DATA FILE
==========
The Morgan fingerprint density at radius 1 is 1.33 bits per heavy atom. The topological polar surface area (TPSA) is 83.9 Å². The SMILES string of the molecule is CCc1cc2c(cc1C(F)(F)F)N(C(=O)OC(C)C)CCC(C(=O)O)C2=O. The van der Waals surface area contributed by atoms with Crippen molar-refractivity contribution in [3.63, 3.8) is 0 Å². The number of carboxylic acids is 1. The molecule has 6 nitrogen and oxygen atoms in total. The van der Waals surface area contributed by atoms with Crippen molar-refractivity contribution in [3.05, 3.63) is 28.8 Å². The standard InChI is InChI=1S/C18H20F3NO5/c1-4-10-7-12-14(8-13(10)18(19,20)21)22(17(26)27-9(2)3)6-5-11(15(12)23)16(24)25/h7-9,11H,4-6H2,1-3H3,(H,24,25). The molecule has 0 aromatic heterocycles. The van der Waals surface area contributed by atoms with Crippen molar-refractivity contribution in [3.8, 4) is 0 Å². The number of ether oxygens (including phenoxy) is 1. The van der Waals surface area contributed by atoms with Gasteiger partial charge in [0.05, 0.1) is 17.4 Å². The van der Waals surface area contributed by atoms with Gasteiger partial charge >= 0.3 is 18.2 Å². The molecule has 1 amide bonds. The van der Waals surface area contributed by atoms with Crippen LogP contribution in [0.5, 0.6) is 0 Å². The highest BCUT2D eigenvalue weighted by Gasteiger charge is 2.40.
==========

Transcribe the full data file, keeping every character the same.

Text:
The Morgan fingerprint density at radius 1 is 1.33 bits per heavy atom. The topological polar surface area (TPSA) is 83.9 Å². The SMILES string of the molecule is CCc1cc2c(cc1C(F)(F)F)N(C(=O)OC(C)C)CCC(C(=O)O)C2=O. The van der Waals surface area contributed by atoms with Crippen molar-refractivity contribution in [3.63, 3.8) is 0 Å². The number of carboxylic acids is 1. The molecule has 6 nitrogen and oxygen atoms in total. The van der Waals surface area contributed by atoms with Crippen molar-refractivity contribution in [3.05, 3.63) is 28.8 Å². The standard InChI is InChI=1S/C18H20F3NO5/c1-4-10-7-12-14(8-13(10)18(19,20)21)22(17(26)27-9(2)3)6-5-11(15(12)23)16(24)25/h7-9,11H,4-6H2,1-3H3,(H,24,25). The molecule has 0 aromatic heterocycles. The van der Waals surface area contributed by atoms with Crippen molar-refractivity contribution in [3.8, 4) is 0 Å². The number of ether oxygens (including phenoxy) is 1. The van der Waals surface area contributed by atoms with Gasteiger partial charge in [0.05, 0.1) is 17.4 Å². The van der Waals surface area contributed by atoms with Gasteiger partial charge >= 0.3 is 18.2 Å². The molecule has 1 amide bonds. The van der Waals surface area contributed by atoms with Crippen LogP contribution in [0.5, 0.6) is 0 Å². The highest BCUT2D eigenvalue weighted by Gasteiger charge is 2.40.